The spring semester is back in full (cold) swing and you’re looking at the calendar wondering a) when it will get warm again and b) how does the time go so quickly? It’s easy to get caught up in the daily university routine and before you know it, it’s time to trade Groundhog Day for Memorial Day and snow boots for flip flops.
One of the tough things to do with a busy schedule is find time to search for activities that will help you develop as a leader, and an individual. It’s important to know that leadership opportunities come in a variety of shapes and sizes. You can get involved with a Greek organization, an intramural sport, a student club or a volunteer group.
Towson recently committed to a nationwide project called Generation Study Abroad. How does it affect you? It means Towson and the Study Abroad Office are working hard to increase access to study abroad opportunities and leadership experiences for you all over the world.
What does study abroad have to do with leadership? Well, it’s not just about problem solving in a different language; here are eight great examples*:
- Greater capacity to accept differences in others and to tolerate other people’s actions and ideas that may be vastly different from your own.
- Improved ability to communicate with people in a second language.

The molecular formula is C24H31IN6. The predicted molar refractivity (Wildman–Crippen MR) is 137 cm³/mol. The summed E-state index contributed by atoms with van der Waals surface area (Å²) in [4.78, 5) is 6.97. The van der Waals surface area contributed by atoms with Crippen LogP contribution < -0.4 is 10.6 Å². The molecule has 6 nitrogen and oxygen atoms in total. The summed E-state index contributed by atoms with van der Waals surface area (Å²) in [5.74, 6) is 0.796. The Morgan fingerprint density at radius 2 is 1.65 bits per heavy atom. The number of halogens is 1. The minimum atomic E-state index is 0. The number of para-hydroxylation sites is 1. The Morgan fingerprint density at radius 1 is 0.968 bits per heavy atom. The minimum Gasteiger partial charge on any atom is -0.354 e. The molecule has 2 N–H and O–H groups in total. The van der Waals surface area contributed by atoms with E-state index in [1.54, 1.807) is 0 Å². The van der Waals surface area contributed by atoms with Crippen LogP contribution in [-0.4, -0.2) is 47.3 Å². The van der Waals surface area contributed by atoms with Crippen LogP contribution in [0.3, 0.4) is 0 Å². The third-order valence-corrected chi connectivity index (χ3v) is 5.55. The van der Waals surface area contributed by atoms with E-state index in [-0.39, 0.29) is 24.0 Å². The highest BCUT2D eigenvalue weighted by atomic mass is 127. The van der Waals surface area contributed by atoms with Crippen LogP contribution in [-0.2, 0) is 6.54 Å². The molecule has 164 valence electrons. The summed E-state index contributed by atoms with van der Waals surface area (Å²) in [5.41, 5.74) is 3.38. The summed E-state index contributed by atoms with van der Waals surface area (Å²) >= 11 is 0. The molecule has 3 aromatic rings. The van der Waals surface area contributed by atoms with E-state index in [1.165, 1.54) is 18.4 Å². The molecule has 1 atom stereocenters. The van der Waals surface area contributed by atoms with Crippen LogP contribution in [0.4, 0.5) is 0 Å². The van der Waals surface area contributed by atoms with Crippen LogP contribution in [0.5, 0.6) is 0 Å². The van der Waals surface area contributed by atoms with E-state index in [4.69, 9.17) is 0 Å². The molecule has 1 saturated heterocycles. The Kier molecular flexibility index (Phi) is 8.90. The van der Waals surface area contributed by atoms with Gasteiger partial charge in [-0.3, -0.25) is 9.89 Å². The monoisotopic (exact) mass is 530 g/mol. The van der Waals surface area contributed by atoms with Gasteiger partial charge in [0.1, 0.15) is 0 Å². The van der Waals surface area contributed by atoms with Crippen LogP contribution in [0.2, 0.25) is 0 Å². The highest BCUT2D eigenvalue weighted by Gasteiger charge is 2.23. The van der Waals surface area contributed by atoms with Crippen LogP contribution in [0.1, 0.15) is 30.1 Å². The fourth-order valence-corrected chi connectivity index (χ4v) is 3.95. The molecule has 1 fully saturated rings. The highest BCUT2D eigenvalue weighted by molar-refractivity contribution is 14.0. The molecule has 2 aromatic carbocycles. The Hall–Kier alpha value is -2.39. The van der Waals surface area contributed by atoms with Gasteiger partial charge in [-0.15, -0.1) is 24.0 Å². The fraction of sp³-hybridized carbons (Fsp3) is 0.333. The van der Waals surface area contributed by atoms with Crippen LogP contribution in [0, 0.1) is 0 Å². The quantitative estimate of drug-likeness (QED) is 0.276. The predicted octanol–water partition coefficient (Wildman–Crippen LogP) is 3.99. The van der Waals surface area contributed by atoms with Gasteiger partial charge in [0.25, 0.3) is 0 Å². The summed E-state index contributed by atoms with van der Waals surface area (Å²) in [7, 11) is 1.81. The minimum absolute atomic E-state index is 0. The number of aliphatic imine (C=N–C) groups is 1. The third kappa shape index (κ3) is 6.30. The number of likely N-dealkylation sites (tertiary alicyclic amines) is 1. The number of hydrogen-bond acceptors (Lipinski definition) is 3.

- Understanding that there are many ways to accomplish the same task and that those approaches are only “different,” not necessarily better or worse.
- Ability to see situations and issues from more than one perspective.
- Ability to value human diversity and respect others from a variety of backgrounds different from your own.
- Increased confidence when facing new situations.
- Improved time management.
- Ability to evaluate advantages and disadvantages of your own culture and society more objectively (i.e., from the perspective of an outsider).
So study abroad makes sense for an emerging leader, but how does it translate to your resume as a transferrable skill? Statistics show that employers are taking a closer look at the experiences students have while abroad. Are you studying? Interning? Volunteering? More importantly: can you articulate what you learned and why it would make you a valuable employee? Recently on CNN, First Lady Michelle Obama noted that study abroad can make you more marketable in the United States as “[m]ore and more companies are realizing that they need people with experience around the world.”**
The good news for TU students is that the Career Center is already thinking ahead to how they can help students not only articulate these experiences, but find them. Both domestic and international students can log on to Hire@TU and access Going Global to review 600,000 worldwide job/internship postings, 35 country career guides, a searchable H1B Plus database and more.
Our advice? Do your research. Studying abroad can be more accessible than you think!
If you have questions about studying abroad, contact the Study Abroad Office or attend an information session Monday through Friday at 2 p.m. in Psychology 408.
If your resume needs tweaking or if you have questions about Going Global, contact the Career Center or walk-in during Express Hours Monday through Thursday from 1-4 p.m. at 7800 York Road, Suite 206.
*Source: Adapted from The AFS Student Study Guide published by the AFS International/Intercultural Programs (Washington, D. D., 1979), reprinted in: Clyde N. Austin, ed., Cross-Cultural Reentry: A Book of Readings (Abilene: Abilene Christian University Press, 1986), pgs. 273-27.
Kelly Holland, M.Ed.
Study Abroad Office
Keith Jones, M.S.